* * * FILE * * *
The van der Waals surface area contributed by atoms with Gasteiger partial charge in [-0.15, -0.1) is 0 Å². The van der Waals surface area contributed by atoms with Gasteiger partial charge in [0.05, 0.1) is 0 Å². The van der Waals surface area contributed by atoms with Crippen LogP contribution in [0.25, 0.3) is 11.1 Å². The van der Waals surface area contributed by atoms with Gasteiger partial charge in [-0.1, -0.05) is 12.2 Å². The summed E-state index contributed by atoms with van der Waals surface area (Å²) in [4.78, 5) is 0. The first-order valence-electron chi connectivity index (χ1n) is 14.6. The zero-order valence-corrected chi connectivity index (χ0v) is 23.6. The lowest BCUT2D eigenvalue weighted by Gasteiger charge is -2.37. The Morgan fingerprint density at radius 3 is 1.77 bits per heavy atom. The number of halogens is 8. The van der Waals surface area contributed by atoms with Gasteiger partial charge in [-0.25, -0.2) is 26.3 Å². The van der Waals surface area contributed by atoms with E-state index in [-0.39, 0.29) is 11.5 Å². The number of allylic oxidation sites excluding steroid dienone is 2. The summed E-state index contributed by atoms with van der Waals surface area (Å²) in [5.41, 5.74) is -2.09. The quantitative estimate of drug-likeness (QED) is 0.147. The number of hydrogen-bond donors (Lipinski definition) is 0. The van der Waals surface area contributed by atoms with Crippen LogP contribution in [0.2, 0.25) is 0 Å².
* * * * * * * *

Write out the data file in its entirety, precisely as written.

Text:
The van der Waals surface area contributed by atoms with Gasteiger partial charge in [-0.15, -0.1) is 0 Å². The van der Waals surface area contributed by atoms with Gasteiger partial charge in [0.05, 0.1) is 0 Å². The van der Waals surface area contributed by atoms with Crippen LogP contribution in [0.25, 0.3) is 11.1 Å². The van der Waals surface area contributed by atoms with Gasteiger partial charge in [-0.1, -0.05) is 12.2 Å². The summed E-state index contributed by atoms with van der Waals surface area (Å²) in [4.78, 5) is 0. The first-order valence-electron chi connectivity index (χ1n) is 14.6. The zero-order valence-corrected chi connectivity index (χ0v) is 23.6. The lowest BCUT2D eigenvalue weighted by Gasteiger charge is -2.37. The Morgan fingerprint density at radius 3 is 1.77 bits per heavy atom. The number of halogens is 8. The van der Waals surface area contributed by atoms with Gasteiger partial charge in [-0.25, -0.2) is 26.3 Å². The van der Waals surface area contributed by atoms with E-state index in [-0.39, 0.29) is 11.5 Å². The number of allylic oxidation sites excluding steroid dienone is 2. The summed E-state index contributed by atoms with van der Waals surface area (Å²) in [5.41, 5.74) is -2.09. The quantitative estimate of drug-likeness (QED) is 0.147. The number of hydrogen-bond donors (Lipinski definition) is 0. The van der Waals surface area contributed by atoms with Crippen LogP contribution in [0.2, 0.25) is 0 Å².